NASA is considering launching another orbiter to Mars in the next decade.
The space agency is asking American companies to suggest design ideas for the possible robotic Mars orbiter. Launching in the 2020s, it would capture high-resolution imagery and provide increased data-relay capabilities from surface vehicles back to mission control on Earth.
"Our success in exploring Mars, to unravel the mysteries of the Red Planet, depends on having high-bandwidth communication with Earth and overhead imaging," former astronaut John Grunsfeld, associate administrator of NASA's Science Mission Directorate in Washington, D.C., said in a statement. [Occupy Mars: History of Robotic Red Planet Missions (Infographic)]
"Currently, we depend on our orbiting science missions to perform dual service in making measurements and acting as communication relays, but we can't depend on them to last forever," Grunsfeld added. "This new orbiter will use cutting-edge technology to revitalize our ability to continue to explore Mars and support transformative science, including a potential sample-return mission in the future."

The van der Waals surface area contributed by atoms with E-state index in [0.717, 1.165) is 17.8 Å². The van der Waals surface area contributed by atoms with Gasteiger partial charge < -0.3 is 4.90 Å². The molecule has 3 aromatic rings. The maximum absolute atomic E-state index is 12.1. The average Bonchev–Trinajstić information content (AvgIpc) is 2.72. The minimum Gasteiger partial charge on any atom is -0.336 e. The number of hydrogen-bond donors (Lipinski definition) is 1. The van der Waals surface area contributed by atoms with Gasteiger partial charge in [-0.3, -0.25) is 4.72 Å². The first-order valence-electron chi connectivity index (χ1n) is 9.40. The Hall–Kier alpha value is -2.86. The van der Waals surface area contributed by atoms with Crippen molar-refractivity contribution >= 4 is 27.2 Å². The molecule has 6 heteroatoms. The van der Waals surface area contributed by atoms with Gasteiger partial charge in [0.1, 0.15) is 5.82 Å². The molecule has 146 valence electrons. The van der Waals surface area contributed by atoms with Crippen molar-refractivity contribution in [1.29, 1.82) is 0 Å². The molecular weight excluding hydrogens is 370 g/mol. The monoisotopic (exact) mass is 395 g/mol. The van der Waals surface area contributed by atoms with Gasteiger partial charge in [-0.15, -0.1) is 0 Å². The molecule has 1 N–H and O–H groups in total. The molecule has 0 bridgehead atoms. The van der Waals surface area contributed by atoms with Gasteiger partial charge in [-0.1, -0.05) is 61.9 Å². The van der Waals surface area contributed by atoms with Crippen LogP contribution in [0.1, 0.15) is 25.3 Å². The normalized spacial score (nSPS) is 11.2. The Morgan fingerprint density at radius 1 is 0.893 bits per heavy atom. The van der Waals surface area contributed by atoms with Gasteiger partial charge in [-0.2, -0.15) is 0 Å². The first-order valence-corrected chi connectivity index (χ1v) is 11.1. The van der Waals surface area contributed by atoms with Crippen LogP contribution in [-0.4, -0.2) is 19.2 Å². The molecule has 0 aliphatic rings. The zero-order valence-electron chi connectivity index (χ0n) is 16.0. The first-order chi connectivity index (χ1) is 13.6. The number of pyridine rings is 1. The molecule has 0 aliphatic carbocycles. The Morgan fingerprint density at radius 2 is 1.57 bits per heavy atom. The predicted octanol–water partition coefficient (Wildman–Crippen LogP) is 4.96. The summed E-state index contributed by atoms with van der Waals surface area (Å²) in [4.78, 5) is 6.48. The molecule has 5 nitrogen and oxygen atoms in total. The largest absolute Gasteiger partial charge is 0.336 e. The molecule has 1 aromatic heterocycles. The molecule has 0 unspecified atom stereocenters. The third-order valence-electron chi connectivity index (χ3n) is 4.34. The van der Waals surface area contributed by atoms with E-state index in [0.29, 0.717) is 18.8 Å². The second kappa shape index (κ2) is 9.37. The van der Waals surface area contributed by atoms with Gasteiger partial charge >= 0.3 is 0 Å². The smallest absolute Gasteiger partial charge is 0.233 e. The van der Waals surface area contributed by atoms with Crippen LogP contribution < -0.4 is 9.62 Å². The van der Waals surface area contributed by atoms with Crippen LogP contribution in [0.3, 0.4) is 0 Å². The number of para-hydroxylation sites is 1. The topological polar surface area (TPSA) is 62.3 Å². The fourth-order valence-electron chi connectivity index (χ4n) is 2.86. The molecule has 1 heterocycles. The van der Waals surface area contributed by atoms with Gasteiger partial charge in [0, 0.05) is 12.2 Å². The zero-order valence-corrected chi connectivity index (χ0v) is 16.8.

NASA currently has three operational spacecraft in orbit around Mars: Mars Odyssey, which launched in 2001; the Mars Reconnaissance Orbiter (MRO), which lifted off in 2005; and MAVEN (short for Mars Atmosphere and Volatile Evolution), which headed toward the Red Planet in 2013.
The space agency plans to award $400,000 design-study subcontracts for the new orbiter in June; these studies would be completed four months later, NASA officials said.
The new orbiter would add to an already bustling fleet of robotic Mars spacecraft. Odyssey, MRO and MAVEN are joined in orbit by Europe's Mars Express spacecraft and India's Mangalyaan probe, and NASA's Opportunity and Curiosity rover are trundling across the Red Planet's surface.
The first phase of the European-Russian ExoMars mission launched last month, blasting the Trace Gas Orbiter and a landing demonstrator toward the planet; phase two will launch a life-hunting Mars rover in 2018, if current schedules hold.
And NASA will launch the InSight lander to probe Mars' interior structure in 2018, and a life-hunting, sample-caching rover in 2020. The space agency said it aims to bring the 2020 Mars rover's samples back to Earth for analysis at some point, though there is no mission on the books that will do this.
And that's just the robotic side of things. NASA also aims to get astronauts to the vicinity of Mars by the end of the 2030s. This ambitious effort will require considerable international cooperation, agency officials have said.
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